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Household Employees

If you hire someone to do household work you may have what the IRS refers to as a household employee.  A key issue is whether the worker is actually your employee or a self-employed contractor.  Per the IRS, "The worker is your employee if you can control not only what work is done, but how it is done."  Another point is whether the worker offers their services to the general public.  For example, a landscaping company mowing your lawn is not your employee but a full time nanny is.

Some examples of household work include:

  1. Babysitter/nanny
  2. House keeper
  3. Driver
  4. Maid
  5. Private nurse
  6. Yard worker

If the worker qualifies as your employee and you pay them over $2,000 throughout the year you need to pay employment taxes such as social security and Medicare.  Social security and Medicare both have an employee and an employer component totaling 15.3% – 7.65% from the employee and 7.65% from the employer.  If you pay wages of more than $1,000 in any calendar quarter you also need to pay federal unemployment tax.  The federal unemployment tax rate is 6% of the first $7,000 of wages but depending on your state’s laws you may also be subject to state unemployment tax, which can reduce the federal rate.  In our home state of Minnesota state unemployment insurance for household employees is required.  It can range from 1.59% to 8.44% of the first $31,000 of wages.  The good news is that paying MN unemployment will reduce the federal rate to 0.6%, so the most you will pay into federal unemployment is $42.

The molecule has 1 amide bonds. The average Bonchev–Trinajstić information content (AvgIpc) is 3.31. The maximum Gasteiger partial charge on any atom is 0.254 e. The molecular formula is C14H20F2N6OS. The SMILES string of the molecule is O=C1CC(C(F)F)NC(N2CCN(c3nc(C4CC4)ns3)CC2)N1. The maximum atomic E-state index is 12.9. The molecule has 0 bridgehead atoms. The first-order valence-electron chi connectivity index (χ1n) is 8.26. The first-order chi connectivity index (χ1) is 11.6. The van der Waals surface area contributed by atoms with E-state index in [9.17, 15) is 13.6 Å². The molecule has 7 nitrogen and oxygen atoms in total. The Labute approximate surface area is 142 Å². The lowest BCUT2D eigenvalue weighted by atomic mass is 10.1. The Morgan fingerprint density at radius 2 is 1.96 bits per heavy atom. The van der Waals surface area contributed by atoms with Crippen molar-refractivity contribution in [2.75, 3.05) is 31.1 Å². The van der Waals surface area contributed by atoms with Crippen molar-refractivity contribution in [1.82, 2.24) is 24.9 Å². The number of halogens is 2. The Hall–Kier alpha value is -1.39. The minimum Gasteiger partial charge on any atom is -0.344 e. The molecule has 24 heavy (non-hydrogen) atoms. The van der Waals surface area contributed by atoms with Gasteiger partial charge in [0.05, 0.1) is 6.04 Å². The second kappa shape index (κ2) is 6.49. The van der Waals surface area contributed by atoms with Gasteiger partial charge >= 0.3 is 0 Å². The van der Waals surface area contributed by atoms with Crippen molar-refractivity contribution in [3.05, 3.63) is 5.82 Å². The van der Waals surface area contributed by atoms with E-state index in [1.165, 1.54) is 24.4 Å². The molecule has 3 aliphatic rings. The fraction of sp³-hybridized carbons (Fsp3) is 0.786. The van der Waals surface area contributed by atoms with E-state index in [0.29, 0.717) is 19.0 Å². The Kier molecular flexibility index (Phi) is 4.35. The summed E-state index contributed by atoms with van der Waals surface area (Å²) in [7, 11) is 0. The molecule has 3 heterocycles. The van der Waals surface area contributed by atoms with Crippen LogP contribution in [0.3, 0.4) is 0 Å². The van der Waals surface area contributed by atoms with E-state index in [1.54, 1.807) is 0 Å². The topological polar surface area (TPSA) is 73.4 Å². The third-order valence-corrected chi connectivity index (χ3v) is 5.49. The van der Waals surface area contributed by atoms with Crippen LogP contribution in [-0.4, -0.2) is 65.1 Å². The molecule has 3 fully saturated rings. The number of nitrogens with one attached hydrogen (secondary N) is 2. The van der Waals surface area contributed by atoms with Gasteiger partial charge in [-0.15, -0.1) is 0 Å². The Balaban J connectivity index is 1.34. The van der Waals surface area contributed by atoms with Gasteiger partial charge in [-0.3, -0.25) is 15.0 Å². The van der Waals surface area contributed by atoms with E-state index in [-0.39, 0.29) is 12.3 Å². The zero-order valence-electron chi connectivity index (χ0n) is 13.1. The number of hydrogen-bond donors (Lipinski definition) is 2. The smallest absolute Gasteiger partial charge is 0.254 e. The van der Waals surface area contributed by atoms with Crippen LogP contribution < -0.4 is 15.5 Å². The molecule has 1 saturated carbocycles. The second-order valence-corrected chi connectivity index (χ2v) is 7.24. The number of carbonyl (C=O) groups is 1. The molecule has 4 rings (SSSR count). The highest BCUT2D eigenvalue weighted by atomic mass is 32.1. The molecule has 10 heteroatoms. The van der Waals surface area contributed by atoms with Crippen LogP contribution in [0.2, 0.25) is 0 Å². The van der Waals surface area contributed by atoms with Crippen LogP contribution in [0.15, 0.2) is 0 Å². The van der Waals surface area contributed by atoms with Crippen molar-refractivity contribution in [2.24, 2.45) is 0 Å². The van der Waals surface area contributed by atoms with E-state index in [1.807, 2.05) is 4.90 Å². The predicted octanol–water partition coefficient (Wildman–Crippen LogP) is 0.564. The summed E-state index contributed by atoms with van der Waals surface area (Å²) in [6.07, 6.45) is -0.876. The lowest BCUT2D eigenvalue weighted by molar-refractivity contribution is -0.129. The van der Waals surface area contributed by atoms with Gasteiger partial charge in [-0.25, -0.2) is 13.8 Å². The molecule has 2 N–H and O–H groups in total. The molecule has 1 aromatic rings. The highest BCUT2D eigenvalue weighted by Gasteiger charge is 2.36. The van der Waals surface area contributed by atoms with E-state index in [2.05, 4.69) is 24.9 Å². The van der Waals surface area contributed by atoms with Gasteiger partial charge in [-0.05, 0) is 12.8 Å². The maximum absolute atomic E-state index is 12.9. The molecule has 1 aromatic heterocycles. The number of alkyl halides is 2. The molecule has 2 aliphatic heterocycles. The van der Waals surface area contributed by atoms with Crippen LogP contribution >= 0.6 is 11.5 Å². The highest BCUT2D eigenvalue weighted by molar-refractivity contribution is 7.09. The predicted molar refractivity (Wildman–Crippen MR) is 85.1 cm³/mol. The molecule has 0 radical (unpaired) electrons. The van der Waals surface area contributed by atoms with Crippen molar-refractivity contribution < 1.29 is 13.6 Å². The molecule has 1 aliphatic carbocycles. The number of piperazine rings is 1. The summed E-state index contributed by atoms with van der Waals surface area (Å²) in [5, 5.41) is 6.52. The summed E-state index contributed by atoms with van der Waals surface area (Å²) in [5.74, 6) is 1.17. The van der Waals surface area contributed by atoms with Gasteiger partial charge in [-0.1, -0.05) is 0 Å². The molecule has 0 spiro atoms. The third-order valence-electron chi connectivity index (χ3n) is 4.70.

In addition to paying the employment taxes there are other tasks that need to be completed when you are a household employer.

  • You must obtain an employer identification number from the IRS – this can be your social security number.
  • You must issue your employee(s) W-2 Wage and Tax statements by January 31 of the following year. The W-2(s) must also be filed with the Social Security Administration and likely with your home state.
  • When you file your individual income tax return you will document your household employee(s) on Schedule H.

You are not required to deposit the employment taxes throughout the year but the balance is due when you file your individual income tax return.  The additional balance due may cause you to be subject to estimated tax penalties if you do not have enough withheld or pay enough in quarterly estimates.

Most payroll processing companies offer a reduced fee arrangement for household employees.  If you utilize one of these services you may only need to submit wages.  All the filings and tax deposits are completed for you.  They also will prepare a Schedule H that you can provide to your tax preparer or use when preparing your own taxes.

This can seem like an issue that is subject to a lot of nuances.  A quick discussion with your tax advisor should answer your questions and make this seem less daunting.


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